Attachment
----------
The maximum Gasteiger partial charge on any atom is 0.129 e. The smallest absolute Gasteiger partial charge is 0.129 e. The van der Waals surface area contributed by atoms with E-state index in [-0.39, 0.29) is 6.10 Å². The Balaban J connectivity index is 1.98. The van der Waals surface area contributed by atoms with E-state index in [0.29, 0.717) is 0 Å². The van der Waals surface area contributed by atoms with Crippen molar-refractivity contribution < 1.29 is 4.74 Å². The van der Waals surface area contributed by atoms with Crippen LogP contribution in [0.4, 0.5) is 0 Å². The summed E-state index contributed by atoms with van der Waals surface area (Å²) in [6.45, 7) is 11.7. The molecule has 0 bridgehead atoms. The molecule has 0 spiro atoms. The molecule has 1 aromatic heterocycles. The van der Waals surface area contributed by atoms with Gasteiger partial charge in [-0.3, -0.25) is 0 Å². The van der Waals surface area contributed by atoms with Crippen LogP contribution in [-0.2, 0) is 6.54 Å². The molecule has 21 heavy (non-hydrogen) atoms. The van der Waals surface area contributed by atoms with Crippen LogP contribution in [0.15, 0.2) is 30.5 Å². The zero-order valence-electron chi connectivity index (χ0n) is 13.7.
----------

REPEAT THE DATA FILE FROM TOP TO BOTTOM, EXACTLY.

The maximum Gasteiger partial charge on any atom is 0.129 e. The smallest absolute Gasteiger partial charge is 0.129 e. The van der Waals surface area contributed by atoms with E-state index in [-0.39, 0.29) is 6.10 Å². The Balaban J connectivity index is 1.98. The van der Waals surface area contributed by atoms with E-state index in [0.29, 0.717) is 0 Å². The van der Waals surface area contributed by atoms with Crippen molar-refractivity contribution < 1.29 is 4.74 Å². The van der Waals surface area contributed by atoms with Crippen LogP contribution in [0.4, 0.5) is 0 Å². The summed E-state index contributed by atoms with van der Waals surface area (Å²) in [6.45, 7) is 11.7. The molecule has 0 bridgehead atoms. The molecule has 0 spiro atoms. The molecule has 1 aromatic heterocycles. The van der Waals surface area contributed by atoms with Gasteiger partial charge in [-0.3, -0.25) is 0 Å². The van der Waals surface area contributed by atoms with Crippen LogP contribution in [-0.2, 0) is 6.54 Å². The molecule has 21 heavy (non-hydrogen) atoms. The van der Waals surface area contributed by atoms with Crippen LogP contribution in [0.15, 0.2) is 30.5 Å². The zero-order valence-electron chi connectivity index (χ0n) is 13.7.